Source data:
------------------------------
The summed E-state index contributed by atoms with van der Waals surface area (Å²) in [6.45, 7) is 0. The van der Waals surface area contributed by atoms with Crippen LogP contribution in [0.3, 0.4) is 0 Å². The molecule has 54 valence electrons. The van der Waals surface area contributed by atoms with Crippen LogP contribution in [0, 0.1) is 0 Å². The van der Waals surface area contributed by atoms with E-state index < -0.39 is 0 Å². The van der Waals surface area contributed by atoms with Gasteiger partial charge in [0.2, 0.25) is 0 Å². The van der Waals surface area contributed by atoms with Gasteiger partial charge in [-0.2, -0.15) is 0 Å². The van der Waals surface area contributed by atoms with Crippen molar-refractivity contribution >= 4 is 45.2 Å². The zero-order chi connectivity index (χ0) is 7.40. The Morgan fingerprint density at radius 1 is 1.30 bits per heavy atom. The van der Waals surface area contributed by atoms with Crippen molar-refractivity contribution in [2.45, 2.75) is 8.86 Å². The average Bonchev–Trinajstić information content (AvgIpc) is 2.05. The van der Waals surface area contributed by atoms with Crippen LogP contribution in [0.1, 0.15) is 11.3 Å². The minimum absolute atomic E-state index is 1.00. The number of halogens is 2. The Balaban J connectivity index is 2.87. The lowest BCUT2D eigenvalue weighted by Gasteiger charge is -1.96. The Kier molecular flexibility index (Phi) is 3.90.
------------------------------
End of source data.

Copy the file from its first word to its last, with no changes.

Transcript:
The summed E-state index contributed by atoms with van der Waals surface area (Å²) in [6.45, 7) is 0. The van der Waals surface area contributed by atoms with Crippen LogP contribution in [0.3, 0.4) is 0 Å². The molecule has 54 valence electrons. The van der Waals surface area contributed by atoms with Crippen LogP contribution in [0, 0.1) is 0 Å². The van der Waals surface area contributed by atoms with E-state index < -0.39 is 0 Å². The van der Waals surface area contributed by atoms with Gasteiger partial charge in [0.2, 0.25) is 0 Å². The van der Waals surface area contributed by atoms with Gasteiger partial charge in [-0.2, -0.15) is 0 Å². The van der Waals surface area contributed by atoms with Crippen molar-refractivity contribution >= 4 is 45.2 Å². The zero-order chi connectivity index (χ0) is 7.40. The Morgan fingerprint density at radius 1 is 1.30 bits per heavy atom. The van der Waals surface area contributed by atoms with Crippen molar-refractivity contribution in [2.45, 2.75) is 8.86 Å². The average Bonchev–Trinajstić information content (AvgIpc) is 2.05. The van der Waals surface area contributed by atoms with Crippen LogP contribution in [0.1, 0.15) is 11.3 Å². The minimum absolute atomic E-state index is 1.00. The number of halogens is 2. The Balaban J connectivity index is 2.87. The lowest BCUT2D eigenvalue weighted by Gasteiger charge is -1.96. The Kier molecular flexibility index (Phi) is 3.90.